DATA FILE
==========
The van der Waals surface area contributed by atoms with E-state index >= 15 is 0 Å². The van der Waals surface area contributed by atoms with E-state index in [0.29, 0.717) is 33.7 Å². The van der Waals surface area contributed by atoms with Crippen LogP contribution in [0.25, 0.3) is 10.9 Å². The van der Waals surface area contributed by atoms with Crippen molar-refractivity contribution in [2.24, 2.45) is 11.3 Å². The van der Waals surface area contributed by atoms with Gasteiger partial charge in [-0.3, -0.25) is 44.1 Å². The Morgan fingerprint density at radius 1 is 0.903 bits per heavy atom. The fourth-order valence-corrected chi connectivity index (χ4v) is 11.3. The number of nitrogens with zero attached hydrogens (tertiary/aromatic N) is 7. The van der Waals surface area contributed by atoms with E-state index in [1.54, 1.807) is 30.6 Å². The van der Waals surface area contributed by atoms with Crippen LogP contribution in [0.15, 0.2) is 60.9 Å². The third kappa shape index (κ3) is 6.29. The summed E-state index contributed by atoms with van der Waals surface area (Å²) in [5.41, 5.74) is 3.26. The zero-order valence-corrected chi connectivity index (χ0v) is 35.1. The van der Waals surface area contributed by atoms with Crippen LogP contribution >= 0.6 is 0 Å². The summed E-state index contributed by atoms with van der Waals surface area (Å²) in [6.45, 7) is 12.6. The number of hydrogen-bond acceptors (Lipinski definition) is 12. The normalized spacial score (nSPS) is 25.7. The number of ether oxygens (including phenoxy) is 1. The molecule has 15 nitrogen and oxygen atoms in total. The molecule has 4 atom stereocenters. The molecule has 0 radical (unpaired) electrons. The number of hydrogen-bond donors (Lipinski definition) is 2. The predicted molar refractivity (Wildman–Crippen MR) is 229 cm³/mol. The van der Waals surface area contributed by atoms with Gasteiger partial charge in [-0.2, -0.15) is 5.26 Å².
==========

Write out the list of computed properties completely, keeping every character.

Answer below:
The van der Waals surface area contributed by atoms with E-state index >= 15 is 0 Å². The van der Waals surface area contributed by atoms with E-state index in [0.29, 0.717) is 33.7 Å². The van der Waals surface area contributed by atoms with Crippen LogP contribution in [0.25, 0.3) is 10.9 Å². The van der Waals surface area contributed by atoms with Crippen molar-refractivity contribution in [2.24, 2.45) is 11.3 Å². The van der Waals surface area contributed by atoms with Gasteiger partial charge in [-0.3, -0.25) is 44.1 Å². The Morgan fingerprint density at radius 1 is 0.903 bits per heavy atom. The fourth-order valence-corrected chi connectivity index (χ4v) is 11.3. The number of nitrogens with zero attached hydrogens (tertiary/aromatic N) is 7. The van der Waals surface area contributed by atoms with E-state index in [1.54, 1.807) is 30.6 Å². The van der Waals surface area contributed by atoms with Crippen LogP contribution in [0.15, 0.2) is 60.9 Å². The third kappa shape index (κ3) is 6.29. The summed E-state index contributed by atoms with van der Waals surface area (Å²) in [5.41, 5.74) is 3.26. The zero-order valence-corrected chi connectivity index (χ0v) is 35.1. The van der Waals surface area contributed by atoms with Crippen LogP contribution >= 0.6 is 0 Å². The summed E-state index contributed by atoms with van der Waals surface area (Å²) in [6.45, 7) is 12.6. The number of hydrogen-bond acceptors (Lipinski definition) is 12. The normalized spacial score (nSPS) is 25.7. The number of ether oxygens (including phenoxy) is 1. The molecule has 15 nitrogen and oxygen atoms in total. The molecule has 4 atom stereocenters. The molecule has 0 radical (unpaired) electrons. The number of hydrogen-bond donors (Lipinski definition) is 2. The predicted molar refractivity (Wildman–Crippen MR) is 229 cm³/mol. The van der Waals surface area contributed by atoms with Gasteiger partial charge in [-0.2, -0.15) is 5.26 Å².